I still don’t have a clue as to who the Lebanese are. Are they mad, fun-loving, neurotic, image-conscious, corrupt, kind, proud or paranoid?
Yesterday I went to the Virgin bookstore next door to the grand Mohammed al-Amin mosque (I know, right?) and asked a clerk there if he could recommend a book that might help me understand the character of the Lebanese people. He suggested two books: The first is titled Spirit of the Phoenix: Beirut and the Story of Lebanon and looks to be one of those serious treatises often written by former BBC journalists (which it is), and the second, Life is Like That: Your guide to the Lebanese is an illustrated tongue-in-cheek exploration of various Lebanese stereotypes compiled by the editor of the Lebanon Daily Star, Peter Grimsditch, (who claims to be a devotee of raw liver and arak for breakfast) and Michael Karam, a Lebanese expat who returned to Lebanon in 1992.
I should probably have started with the more serious exploration of the Lebanese but the truth is I find the comic exploration of what it means to be Lebanese much more entertaining.
Here is authors Peter Grimsditch and Michael Karam’s take on “The Arguileh Smoker”:
“Arguileh smoker is a serious sort of chap. He is a government employee, and therefore by nature a man who knows what he wants in life; and that is a good honest smoke. While soccer fans may argue the merits of Ansar over Nijmeh, he devotes serious time to the seemingly endless debate over what is the best tobacco: m’aasal or ajami? In fact, he despises devotees of the former. They are nothing more than faddists, lightweight smokers, swept up by the recent trend for aragueel. The tourists have made the arguileh as common as a hamburger. And as for those plastic caps and the easy-to-light charcoal, well that just proves his point. He learned to smoke at the age of six when his grandfather, the village abaday or hard man, gave him his first puff. That time he nearly fainted but by the time he was ten he had the lungs of a man of 50. These days, he and his fellow smokers often take their families for roadside picnics where they unpack their luxury arguileh travel kits made by Mansour of Aleppo.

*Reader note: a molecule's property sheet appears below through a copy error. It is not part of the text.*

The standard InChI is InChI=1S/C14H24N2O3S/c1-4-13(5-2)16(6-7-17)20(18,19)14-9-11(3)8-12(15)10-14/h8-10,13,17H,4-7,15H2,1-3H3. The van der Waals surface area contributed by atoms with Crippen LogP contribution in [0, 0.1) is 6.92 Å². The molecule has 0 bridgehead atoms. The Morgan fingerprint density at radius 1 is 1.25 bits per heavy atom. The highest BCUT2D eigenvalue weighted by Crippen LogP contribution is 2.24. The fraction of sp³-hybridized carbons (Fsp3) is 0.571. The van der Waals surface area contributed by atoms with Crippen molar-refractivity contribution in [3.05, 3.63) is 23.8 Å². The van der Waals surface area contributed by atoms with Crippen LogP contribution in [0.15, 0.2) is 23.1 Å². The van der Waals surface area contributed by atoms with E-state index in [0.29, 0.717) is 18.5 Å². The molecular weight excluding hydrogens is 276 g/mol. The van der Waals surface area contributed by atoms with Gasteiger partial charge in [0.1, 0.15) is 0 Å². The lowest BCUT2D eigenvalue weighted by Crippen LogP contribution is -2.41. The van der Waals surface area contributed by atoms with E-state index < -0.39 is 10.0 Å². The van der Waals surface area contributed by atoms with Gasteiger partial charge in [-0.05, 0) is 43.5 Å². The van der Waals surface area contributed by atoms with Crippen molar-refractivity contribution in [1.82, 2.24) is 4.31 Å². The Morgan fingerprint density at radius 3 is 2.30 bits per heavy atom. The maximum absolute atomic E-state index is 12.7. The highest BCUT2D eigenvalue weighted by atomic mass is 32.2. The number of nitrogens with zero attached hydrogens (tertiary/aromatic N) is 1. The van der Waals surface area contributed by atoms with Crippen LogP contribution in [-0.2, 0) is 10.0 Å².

“On these occasions they find true contentment as their wives cook mishweh. But if the truth were told, there are few times in lives that are not arguileh time. He has been known, spontaneously, to spark up on the corniche on a Sunday afternoon and even during working hours at the ministry, where his job, which involves pointing people in the direction of the photocopier, is ideally suited to his favorite pastime.”